Northern Spain Vs Southern Spain: Where Will You Go?

Spain is a destination often underestimated by travellers. Sure, you might expect it to be ‘pretty’, but this European country is filled with breathtaking sites at every corner.

As a year-round destination, it’s always a good time to visit Spain, but the green mountains of the north are worlds away from the old Moorish Kingdom of the south, so read further to pinpoint the perfect spot for you. 

Travel to: Spain

The best part of Spain? The food, of course!
Northern SpainSouthern Spain
Main cityMadridMalaga
Most popular destinationSantiago de CompostelaSeville
Natural attractionLa RiojaAndalucia
Beach destinationSan SebastianTarifa

What type of traveller is Spain suited for?

Regardless as to whether your a foodie, a modern art fan, a romantic, a historian, an outdoor enthusiast or a party animal, Spain boasts endless options in the north and south. As the second largest country in Western Europe, you need to be prepared for lengthy periods of travel to get around. Spain is also likely a challenging destination for people who like an early night sleep as many cities never stop!

Can I travel to Spain solo?

Yes, absolutely! You certainly can travel solo (and safely) so long as you take the regular precautions you would at home. Pickpockets are very active in places like Madrid and Barcelona, so it pays to be extra careful with your belongings while out and about. For the most part, you’ll get by just fine speaking English which makes it an attractive destination for native English speakers. On the other hand, there is little more rewarding than learning a new language so read up beforehand and hit the ground running! Ole!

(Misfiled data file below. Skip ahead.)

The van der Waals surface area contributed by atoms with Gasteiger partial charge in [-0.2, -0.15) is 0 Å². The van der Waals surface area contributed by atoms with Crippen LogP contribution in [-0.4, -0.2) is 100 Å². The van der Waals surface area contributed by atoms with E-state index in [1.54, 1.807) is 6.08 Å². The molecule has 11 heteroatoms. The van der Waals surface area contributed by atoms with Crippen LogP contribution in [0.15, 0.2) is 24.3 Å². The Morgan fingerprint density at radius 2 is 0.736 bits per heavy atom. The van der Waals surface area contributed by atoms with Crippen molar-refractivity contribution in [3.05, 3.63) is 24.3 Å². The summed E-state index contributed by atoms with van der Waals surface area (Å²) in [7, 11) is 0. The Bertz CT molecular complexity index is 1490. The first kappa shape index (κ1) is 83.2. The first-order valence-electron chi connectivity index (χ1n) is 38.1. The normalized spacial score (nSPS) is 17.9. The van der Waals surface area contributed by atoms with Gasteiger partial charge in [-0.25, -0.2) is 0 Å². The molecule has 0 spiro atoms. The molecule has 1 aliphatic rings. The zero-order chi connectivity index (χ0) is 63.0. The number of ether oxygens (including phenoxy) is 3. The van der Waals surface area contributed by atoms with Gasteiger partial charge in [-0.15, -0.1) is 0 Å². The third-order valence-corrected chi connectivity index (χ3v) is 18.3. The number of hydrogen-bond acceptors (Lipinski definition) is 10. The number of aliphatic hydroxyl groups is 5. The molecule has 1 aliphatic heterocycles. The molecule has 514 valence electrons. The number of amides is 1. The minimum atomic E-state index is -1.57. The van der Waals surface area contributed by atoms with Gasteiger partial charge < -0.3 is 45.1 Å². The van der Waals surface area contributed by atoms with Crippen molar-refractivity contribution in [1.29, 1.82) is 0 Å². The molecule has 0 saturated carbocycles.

Or, if you’re still unsure about travelling solo, there’s always the option to join a group tour for greater peace of mind and a hassle-free experience. Plus, you can meet other solo like-minded travellers. It’s a win-win! 

Northern Spain

Northern Spain Vs Southern Spain
Photo on

Why you should visit Northern Spain

Aside from Barcelona and Pamplona, the rest of the north is largely unknown to most visitors. Barcelona barely needs an introduction, as it is a lively city that never sleeps and is a hot-spot for night owls and beach-goers.

The rest of Northern Spain, however, is comparatively an oasis of calm filled with mountains that attract hikers, mountain bikers and adventure-sport enthusiasts. Then, there are the mountains of Navarre and Aragon dotted with castles and walled medieval towns, a reminder of the Catholic strongholds during the middle ages. Of course, there are many reasons why you should visit Northern Spain, and this is just the start of your bucket list.

Continuing west along the coast, you will find:

  • Asturias
  • Cantabria
  • Galicia which offers some of the most beautiful beaches in Europe, unknown to the crowds of the Mediterranean.

This is where green mountains plunge into the sea, where small fishing villages continue to enjoy life at a relaxed pace. Need we say more? 

What type of traveller should visit Northern Spain

If you’re into trying new flavours, Northern Spain is for you. Txakoli sparkling wine in the Basque lands and Sidre (cider) across the north are both popular drinks you’ll want to try alongside your pintxos (small, shared platters), or for the more mature palate (and wallet), there’s the wine region of Rioja and a solid list of Michelin-starred restaurants featuring world-famous chefs.